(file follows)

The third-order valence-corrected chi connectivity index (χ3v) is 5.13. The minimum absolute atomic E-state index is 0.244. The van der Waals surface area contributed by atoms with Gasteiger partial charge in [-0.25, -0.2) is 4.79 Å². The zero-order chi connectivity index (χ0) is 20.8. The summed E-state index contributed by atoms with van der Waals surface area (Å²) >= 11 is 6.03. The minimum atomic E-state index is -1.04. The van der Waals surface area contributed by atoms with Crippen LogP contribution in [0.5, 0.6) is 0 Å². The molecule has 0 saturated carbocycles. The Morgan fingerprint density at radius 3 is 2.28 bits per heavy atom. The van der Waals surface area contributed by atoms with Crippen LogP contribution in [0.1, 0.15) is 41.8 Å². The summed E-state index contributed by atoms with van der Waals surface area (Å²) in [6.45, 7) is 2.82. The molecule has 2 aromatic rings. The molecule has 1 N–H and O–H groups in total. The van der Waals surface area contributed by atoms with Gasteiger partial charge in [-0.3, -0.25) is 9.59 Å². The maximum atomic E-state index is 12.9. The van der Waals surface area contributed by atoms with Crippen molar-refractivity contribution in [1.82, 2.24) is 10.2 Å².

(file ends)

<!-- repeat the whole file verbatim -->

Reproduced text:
The third-order valence-corrected chi connectivity index (χ3v) is 5.13. The minimum absolute atomic E-state index is 0.244. The van der Waals surface area contributed by atoms with Gasteiger partial charge in [-0.25, -0.2) is 4.79 Å². The zero-order chi connectivity index (χ0) is 20.8. The summed E-state index contributed by atoms with van der Waals surface area (Å²) >= 11 is 6.03. The minimum atomic E-state index is -1.04. The van der Waals surface area contributed by atoms with Crippen LogP contribution in [0.5, 0.6) is 0 Å². The molecule has 0 saturated carbocycles. The Morgan fingerprint density at radius 3 is 2.28 bits per heavy atom. The van der Waals surface area contributed by atoms with Crippen LogP contribution in [0.1, 0.15) is 41.8 Å². The summed E-state index contributed by atoms with van der Waals surface area (Å²) in [6.45, 7) is 2.82. The molecule has 2 aromatic rings. The molecule has 1 N–H and O–H groups in total. The van der Waals surface area contributed by atoms with Gasteiger partial charge in [-0.3, -0.25) is 9.59 Å². The maximum atomic E-state index is 12.9. The van der Waals surface area contributed by atoms with Crippen molar-refractivity contribution in [1.82, 2.24) is 10.2 Å².